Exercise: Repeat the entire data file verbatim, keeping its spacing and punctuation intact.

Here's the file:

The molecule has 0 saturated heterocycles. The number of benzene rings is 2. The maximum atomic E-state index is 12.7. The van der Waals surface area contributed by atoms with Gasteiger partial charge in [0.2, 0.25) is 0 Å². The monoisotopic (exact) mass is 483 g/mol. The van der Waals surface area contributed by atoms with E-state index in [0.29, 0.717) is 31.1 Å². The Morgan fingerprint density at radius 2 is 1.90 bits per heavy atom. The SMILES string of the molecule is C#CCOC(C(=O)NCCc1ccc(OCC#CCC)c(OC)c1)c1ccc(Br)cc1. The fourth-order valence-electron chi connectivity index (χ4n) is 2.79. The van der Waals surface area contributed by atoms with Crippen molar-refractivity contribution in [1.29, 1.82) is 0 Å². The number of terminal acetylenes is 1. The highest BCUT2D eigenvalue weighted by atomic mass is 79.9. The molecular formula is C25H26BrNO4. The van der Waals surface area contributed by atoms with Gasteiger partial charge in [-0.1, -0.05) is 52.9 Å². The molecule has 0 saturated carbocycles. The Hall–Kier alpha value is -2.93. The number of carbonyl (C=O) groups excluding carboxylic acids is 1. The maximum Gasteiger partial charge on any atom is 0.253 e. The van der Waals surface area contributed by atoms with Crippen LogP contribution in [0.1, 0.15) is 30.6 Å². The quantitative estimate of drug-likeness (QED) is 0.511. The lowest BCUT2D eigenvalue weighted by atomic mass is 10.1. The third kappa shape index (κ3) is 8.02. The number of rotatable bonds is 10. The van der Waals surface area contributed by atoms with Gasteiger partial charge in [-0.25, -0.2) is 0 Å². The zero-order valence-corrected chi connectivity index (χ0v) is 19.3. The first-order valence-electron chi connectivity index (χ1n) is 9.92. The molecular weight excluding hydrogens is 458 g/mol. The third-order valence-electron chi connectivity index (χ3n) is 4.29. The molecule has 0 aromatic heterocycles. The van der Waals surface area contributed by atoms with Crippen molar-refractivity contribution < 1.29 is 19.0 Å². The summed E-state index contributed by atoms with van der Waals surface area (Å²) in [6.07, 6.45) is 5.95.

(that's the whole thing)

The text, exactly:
The molecule has 0 saturated heterocycles. The number of benzene rings is 2. The maximum atomic E-state index is 12.7. The van der Waals surface area contributed by atoms with Gasteiger partial charge in [0.2, 0.25) is 0 Å². The monoisotopic (exact) mass is 483 g/mol. The van der Waals surface area contributed by atoms with E-state index in [0.29, 0.717) is 31.1 Å². The Morgan fingerprint density at radius 2 is 1.90 bits per heavy atom. The SMILES string of the molecule is C#CCOC(C(=O)NCCc1ccc(OCC#CCC)c(OC)c1)c1ccc(Br)cc1. The fourth-order valence-electron chi connectivity index (χ4n) is 2.79. The van der Waals surface area contributed by atoms with Crippen molar-refractivity contribution in [1.29, 1.82) is 0 Å². The number of terminal acetylenes is 1. The highest BCUT2D eigenvalue weighted by atomic mass is 79.9. The molecular formula is C25H26BrNO4. The van der Waals surface area contributed by atoms with Gasteiger partial charge in [-0.1, -0.05) is 52.9 Å². The molecule has 0 saturated carbocycles. The Hall–Kier alpha value is -2.93. The number of carbonyl (C=O) groups excluding carboxylic acids is 1. The maximum Gasteiger partial charge on any atom is 0.253 e. The van der Waals surface area contributed by atoms with Crippen LogP contribution in [0.1, 0.15) is 30.6 Å². The quantitative estimate of drug-likeness (QED) is 0.511. The lowest BCUT2D eigenvalue weighted by atomic mass is 10.1. The third kappa shape index (κ3) is 8.02. The number of rotatable bonds is 10. The van der Waals surface area contributed by atoms with Gasteiger partial charge in [-0.25, -0.2) is 0 Å². The zero-order valence-corrected chi connectivity index (χ0v) is 19.3. The first-order valence-electron chi connectivity index (χ1n) is 9.92. The molecular weight excluding hydrogens is 458 g/mol. The third-order valence-electron chi connectivity index (χ3n) is 4.29. The molecule has 0 aromatic heterocycles. The van der Waals surface area contributed by atoms with Crippen molar-refractivity contribution < 1.29 is 19.0 Å². The summed E-state index contributed by atoms with van der Waals surface area (Å²) in [6.07, 6.45) is 5.95.